Threat to scrap Human Rights Act could see UK follow Nazi example, warns UN official

Professor François Crépeau's comments concern a Conservative threat to withdraw from the European Convention on Human Rights

Alexander Sehmer
Monday 01 June 2015 10:33
Professor François Crépeau is the UN special rapporteur on the human rights of migrants
Professor François Crépeau is the UN special rapporteur on the human rights of migrants

Britain risks following the example of Nazi Germany if the Conservatives go through with a threat to pull out of the European Convention on Human Rights, a senior UN official has warned.

The comments by Professor François Crépeau, the UN special rapporteur on the human rights of migrants, were carried in The Sunday Times.

Professor Crépeau, a Canadian academic, said: "We have to remember the 1930s and how the rights of the Jews were restricted in Germany and then the rights of the whole German people.

"I mean, countries that go down the path of reducing the rights of one category of people usually don’t stop there."

Britain played a leading role in establishing the ECHR in the 1950s, in a Europe still struggling to come to grips with the atrocities carried out by the Nazis during the Second World War.

The Conservatives have threatened to withdraw from the ECHR, which is enshrined in British law in the Human Rights Act, in order to deport foreign criminals.

Conservative plans to scrap the Human Rights Act in favour of a British Bill of Rights have prompted an outcry from legal rights groups.

But the plans were noticeably absent from the Queen's Speech last week.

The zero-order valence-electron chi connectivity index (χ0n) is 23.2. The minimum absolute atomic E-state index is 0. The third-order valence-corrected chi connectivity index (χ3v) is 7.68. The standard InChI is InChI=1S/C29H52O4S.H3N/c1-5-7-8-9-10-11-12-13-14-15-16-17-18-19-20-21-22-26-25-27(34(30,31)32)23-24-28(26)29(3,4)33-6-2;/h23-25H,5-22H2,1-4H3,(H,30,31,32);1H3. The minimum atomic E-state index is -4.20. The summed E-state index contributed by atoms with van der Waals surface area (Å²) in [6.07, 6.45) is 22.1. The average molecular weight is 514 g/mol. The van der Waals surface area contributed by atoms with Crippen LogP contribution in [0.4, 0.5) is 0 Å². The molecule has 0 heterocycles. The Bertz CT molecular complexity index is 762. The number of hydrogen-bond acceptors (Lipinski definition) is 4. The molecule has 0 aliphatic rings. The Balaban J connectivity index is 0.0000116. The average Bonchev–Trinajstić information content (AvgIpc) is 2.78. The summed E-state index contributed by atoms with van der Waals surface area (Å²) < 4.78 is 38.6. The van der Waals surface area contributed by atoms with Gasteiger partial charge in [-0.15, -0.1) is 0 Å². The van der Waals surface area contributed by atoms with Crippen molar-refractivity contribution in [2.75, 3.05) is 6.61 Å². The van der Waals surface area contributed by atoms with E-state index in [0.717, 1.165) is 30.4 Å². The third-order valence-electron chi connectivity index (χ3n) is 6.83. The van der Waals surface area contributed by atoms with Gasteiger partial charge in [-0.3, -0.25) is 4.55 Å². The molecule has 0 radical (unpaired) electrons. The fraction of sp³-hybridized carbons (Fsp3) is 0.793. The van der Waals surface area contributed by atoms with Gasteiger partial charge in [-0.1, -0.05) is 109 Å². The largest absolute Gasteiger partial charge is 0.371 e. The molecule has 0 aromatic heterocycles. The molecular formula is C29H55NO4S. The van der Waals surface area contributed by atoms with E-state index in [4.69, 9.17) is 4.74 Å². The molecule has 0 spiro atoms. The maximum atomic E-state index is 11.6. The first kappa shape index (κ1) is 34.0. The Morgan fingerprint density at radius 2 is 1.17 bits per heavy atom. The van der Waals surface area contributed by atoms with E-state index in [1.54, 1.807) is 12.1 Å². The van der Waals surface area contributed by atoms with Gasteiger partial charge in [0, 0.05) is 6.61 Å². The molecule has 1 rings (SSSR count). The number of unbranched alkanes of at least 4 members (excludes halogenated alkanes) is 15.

Dominic Raab, the justice minister, called Professor Crépeau's comments "ludicrous".

"Comparing proposals for a British Bill of Rights to Nazi persecution of the Jews is ignorant and offensive," he said.

In 2013 Raquel Rolnik, another UN official, criticised the UK government's so-called bedroom tax

"The UN should distance itself from these ludicrous comments. Our reforms will protect fundamental freedoms, prevent abuse of the system and restore common sense."

Professor Crépeau said he had no objection to a British Bill of Rights assuming in ended up providing "the same rights" as the current legislation.

Professor Crépeau's comments are not the first time a UN offical has been openly criticial of British government policy.

In September 2013 Raquel Rolnik, the UN special rapporteur on housing, criticised the so-called bedroom tax - known officially as the spare room subsidy - saying she had been "shocked to hear" how it was affecting council tenants.

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